Look back at 1966, when the rhinos poached from India to China had left us with 366 individuals — the immense efforts by Indian conservationists and the government could bring the numbers up to 1855 in 2006, up by a whopping over 600 per cent to 2645 individuals in 2018.
All these efforts are now at the brink of futility.
The tiger population in India hit an all-time low of 1,411 individuals in 2006 — poaching being the primary cause — and bounced to 2226 barely nine years thence.
These efforts, and the population itself, are sure to be wiped out entirely if China does not reverse the new mandate on an immediate basis.
It is a known fact that tiger and rhino poaching in India primarily caters to the Chinese market for traditional medicines. Ironically, a day after China lifted the ban, the findings of WWF's Living Planet Report study was released. It showed that humans have wiped out 60 per cent of the world’s mammals, birds, fish and reptiles since 1970 — a level of annihilation that scientists are beginning to call Earth’s sixth mass extinction.
It is comparable to the asteroid that wiped out the dinosaurs.
Does it stop with the wild world?
No. It has been established, over and over again, that illegal wildlife trade, directly and indirectly, funds narcotics, illegal weapons and terrorism. Environmentalists have repeatedly asserted that outfits like Al Shabaab and the Lord’s Resistance Army (militant groups in Central and Eastern Africa) fund their operations through poaching.
Part of a 33 rhino horn shipment seized by Chinese Customs and Excise Department in Hong Kong in November 2011. (Photo: Reuters)
“Governments are increasingly acknowledging that there is a convergence between the criminal networks involved in wildlife trafficking, human trafficking, and drugs and weapons smuggling,” Kate Brooks, photojournalist and director of the documentary film The Last Animals told TIME.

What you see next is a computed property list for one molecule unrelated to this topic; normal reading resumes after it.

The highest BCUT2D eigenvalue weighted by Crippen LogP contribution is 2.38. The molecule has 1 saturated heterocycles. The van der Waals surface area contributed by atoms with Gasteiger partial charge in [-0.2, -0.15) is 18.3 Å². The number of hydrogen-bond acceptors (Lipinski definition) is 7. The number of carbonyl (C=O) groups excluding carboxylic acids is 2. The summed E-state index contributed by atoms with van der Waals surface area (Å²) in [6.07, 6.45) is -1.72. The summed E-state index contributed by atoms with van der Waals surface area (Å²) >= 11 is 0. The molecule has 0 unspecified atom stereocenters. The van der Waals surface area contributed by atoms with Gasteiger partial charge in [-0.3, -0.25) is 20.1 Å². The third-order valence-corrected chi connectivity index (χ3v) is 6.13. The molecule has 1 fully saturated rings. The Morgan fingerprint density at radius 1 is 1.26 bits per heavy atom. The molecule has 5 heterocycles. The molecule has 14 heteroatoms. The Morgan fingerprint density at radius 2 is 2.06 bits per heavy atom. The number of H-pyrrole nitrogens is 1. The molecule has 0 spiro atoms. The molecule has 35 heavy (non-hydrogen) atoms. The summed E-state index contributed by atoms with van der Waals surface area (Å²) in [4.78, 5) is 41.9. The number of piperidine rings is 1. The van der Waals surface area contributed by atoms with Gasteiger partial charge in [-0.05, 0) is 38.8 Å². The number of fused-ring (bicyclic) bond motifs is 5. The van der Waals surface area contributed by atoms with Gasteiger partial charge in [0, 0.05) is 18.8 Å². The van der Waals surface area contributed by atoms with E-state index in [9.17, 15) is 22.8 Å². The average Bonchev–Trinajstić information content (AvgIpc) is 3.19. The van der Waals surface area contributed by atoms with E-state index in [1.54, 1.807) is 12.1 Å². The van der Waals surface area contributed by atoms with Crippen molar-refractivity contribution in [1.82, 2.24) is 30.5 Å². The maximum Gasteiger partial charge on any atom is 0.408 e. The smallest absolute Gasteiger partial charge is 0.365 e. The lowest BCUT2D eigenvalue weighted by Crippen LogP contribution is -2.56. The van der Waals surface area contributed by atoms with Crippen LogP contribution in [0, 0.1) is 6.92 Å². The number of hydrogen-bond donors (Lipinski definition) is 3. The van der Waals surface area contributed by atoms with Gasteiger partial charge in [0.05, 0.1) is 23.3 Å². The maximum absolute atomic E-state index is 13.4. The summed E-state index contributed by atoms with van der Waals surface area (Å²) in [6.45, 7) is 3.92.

Irony hits again. Three days ago, on October 26, the US Attorney General Jeff Sessions addressed a forum on the illegal wildlife trade in Washington DC. In his speech, he said that the USA “views the poaching and trafficking of protected wildlife as a threat to good governance, a threat to the rule of law, and a challenge to our stewardship responsibilities to this good earth,” and would take renewed steps to combat the problem overseas.
A ray of hope? Not.
The regulations do come with small solace — it limits the sources of animal parts to captivate bred tigers that die a natural death. “Rhino horn power for medical use can only be obtained from captive-bred rhinos, and tiger bones from those of natural death.” But there is no way to establish if the tiger bones sourced were from a natural death or not.
About 200 Chinese tiger farms house over 6,000 captive tigers, ostensibly to "release into the wild". This is twice the global wild population. Not one has been released so far. In its statement, China's State Council said any illegal trade of rhino and tiger products would be subject to "severe crackdowns" and illegal products would be confiscated.
But then, who is checking?